A few weeks ago, Szczezuja asked the GeminiSpace community: How you were using the Internet in 1991-1995 and 1995-2005?
This may be a bit longer than asked for, and I thought about breaking it into smaller pieces, but I decided it would be more appropriate for a Gemini post to be one single unit.
By 1990 my family had moved on from Atari’s home computer line to what was then known as an “IBM Compatible” PC. I missed out on the BBS era, except for one time we had to download a software patch. My first taste of being online came through walled gardens during my last year of high school:
Prodigy, which I seem to remember having a GUI frame around a mostly text interface (except for banner ads in the frame). I think it even ran under DOS. I remember looking at some message boards about theater, but that’s about it.
AOL, which at the time was much friendlier to use, ran on Windows, and had its own system of message boards, email, etc. But again I don’t remember much about what I did with it until later on.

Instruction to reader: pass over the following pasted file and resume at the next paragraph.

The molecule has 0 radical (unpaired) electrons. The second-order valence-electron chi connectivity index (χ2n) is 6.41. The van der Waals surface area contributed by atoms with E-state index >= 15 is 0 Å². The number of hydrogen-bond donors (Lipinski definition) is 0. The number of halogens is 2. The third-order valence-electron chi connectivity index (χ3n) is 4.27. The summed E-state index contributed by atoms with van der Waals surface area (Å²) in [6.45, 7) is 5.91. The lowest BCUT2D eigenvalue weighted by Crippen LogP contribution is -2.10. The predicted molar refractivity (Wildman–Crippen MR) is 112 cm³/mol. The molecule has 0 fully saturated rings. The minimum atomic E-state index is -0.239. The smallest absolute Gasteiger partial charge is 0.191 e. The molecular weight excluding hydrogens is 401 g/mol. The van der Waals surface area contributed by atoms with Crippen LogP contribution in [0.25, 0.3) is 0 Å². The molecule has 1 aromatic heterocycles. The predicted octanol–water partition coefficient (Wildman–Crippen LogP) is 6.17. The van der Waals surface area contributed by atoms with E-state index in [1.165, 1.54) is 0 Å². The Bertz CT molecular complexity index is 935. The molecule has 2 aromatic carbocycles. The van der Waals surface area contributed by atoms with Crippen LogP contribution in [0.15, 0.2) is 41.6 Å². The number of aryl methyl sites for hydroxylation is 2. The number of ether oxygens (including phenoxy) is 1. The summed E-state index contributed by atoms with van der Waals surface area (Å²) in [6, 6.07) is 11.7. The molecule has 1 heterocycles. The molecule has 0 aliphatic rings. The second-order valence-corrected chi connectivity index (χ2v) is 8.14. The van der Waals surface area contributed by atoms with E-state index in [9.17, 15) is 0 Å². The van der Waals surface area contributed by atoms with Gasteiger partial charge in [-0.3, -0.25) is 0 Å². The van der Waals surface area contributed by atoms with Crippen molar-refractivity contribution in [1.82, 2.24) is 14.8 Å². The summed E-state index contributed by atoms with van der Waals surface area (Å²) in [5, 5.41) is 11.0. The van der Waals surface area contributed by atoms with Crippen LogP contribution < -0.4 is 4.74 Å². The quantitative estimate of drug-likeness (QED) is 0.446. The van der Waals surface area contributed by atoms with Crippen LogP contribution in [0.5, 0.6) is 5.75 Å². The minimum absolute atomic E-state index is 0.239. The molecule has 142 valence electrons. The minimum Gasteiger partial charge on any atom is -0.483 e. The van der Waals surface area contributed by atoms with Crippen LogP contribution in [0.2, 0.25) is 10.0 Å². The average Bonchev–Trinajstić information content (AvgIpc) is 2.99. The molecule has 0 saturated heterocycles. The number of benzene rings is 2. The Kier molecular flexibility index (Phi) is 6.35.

Then I got to college and discovered “Mosaic” at the computer labs. This web thing was really cool! There was a database of movies that I could search, I could find all kinds of sites on this collection of categorized links called Yahoo!, and people were posting things like fan pages collecting all of the Animaniacs cultural references!
Egad! Keeper’s Cartoon Files is still online!
There was a campus-wide Unix network that you could connect to through a dial-up terminal app, or the WYSE terminals scattered around campus. Windows and/or Mac computer labs at major departments. The engineering, computer science, etc. labs also had bullpens full of graphical UNIX terminals (I think they were the classic Sparc “pizza boxes” running SunOS and later Solaris), which was how I first encountered Mosaic and Netscape.
Back at my dorm, though, I had to dial up to a terminal. I could use text-based applications like Lynx for web browsing, or PINE for email. Sometimes I’d check my email (a string of auto-generated letters and numbers based on my major at a fourth-level domain based on the department that handled student email) at a text-based terminal in one of the computer labs or scattered around campus.